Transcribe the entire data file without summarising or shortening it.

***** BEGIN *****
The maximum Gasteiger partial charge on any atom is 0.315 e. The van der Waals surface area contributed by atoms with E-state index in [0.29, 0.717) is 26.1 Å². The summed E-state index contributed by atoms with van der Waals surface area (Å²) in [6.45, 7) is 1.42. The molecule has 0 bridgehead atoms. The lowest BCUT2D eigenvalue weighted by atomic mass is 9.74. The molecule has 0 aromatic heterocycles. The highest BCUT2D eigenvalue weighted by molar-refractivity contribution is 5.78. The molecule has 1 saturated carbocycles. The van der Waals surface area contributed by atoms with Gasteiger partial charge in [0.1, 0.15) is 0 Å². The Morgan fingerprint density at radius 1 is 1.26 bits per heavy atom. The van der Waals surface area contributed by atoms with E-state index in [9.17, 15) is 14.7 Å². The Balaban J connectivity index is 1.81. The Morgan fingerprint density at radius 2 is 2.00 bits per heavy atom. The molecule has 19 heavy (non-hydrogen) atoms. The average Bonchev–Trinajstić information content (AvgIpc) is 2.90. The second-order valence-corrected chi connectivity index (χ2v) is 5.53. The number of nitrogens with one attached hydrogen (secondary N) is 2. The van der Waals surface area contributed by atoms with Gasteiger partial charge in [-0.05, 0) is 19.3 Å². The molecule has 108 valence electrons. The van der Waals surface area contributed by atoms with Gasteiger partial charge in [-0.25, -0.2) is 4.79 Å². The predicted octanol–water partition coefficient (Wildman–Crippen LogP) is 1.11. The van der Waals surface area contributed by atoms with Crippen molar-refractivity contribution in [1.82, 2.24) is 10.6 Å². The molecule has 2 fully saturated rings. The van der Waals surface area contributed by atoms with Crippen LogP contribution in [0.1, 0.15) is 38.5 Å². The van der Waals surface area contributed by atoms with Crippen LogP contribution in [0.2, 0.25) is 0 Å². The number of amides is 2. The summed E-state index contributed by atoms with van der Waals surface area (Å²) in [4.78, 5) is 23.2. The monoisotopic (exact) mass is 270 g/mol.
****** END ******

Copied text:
The maximum Gasteiger partial charge on any atom is 0.315 e. The van der Waals surface area contributed by atoms with E-state index in [0.29, 0.717) is 26.1 Å². The summed E-state index contributed by atoms with van der Waals surface area (Å²) in [6.45, 7) is 1.42. The molecule has 0 bridgehead atoms. The lowest BCUT2D eigenvalue weighted by atomic mass is 9.74. The molecule has 0 aromatic heterocycles. The highest BCUT2D eigenvalue weighted by molar-refractivity contribution is 5.78. The molecule has 1 saturated carbocycles. The van der Waals surface area contributed by atoms with Gasteiger partial charge in [0.1, 0.15) is 0 Å². The Morgan fingerprint density at radius 1 is 1.26 bits per heavy atom. The van der Waals surface area contributed by atoms with E-state index in [9.17, 15) is 14.7 Å². The Balaban J connectivity index is 1.81. The Morgan fingerprint density at radius 2 is 2.00 bits per heavy atom. The molecule has 19 heavy (non-hydrogen) atoms. The average Bonchev–Trinajstić information content (AvgIpc) is 2.90. The second-order valence-corrected chi connectivity index (χ2v) is 5.53. The number of nitrogens with one attached hydrogen (secondary N) is 2. The van der Waals surface area contributed by atoms with Gasteiger partial charge in [-0.05, 0) is 19.3 Å². The molecule has 108 valence electrons. The van der Waals surface area contributed by atoms with Gasteiger partial charge in [-0.25, -0.2) is 4.79 Å². The predicted octanol–water partition coefficient (Wildman–Crippen LogP) is 1.11. The van der Waals surface area contributed by atoms with Crippen molar-refractivity contribution in [1.82, 2.24) is 10.6 Å². The molecule has 2 fully saturated rings. The van der Waals surface area contributed by atoms with Crippen LogP contribution in [0.1, 0.15) is 38.5 Å². The van der Waals surface area contributed by atoms with Crippen LogP contribution in [0.2, 0.25) is 0 Å². The number of amides is 2. The summed E-state index contributed by atoms with van der Waals surface area (Å²) in [4.78, 5) is 23.2. The monoisotopic (exact) mass is 270 g/mol.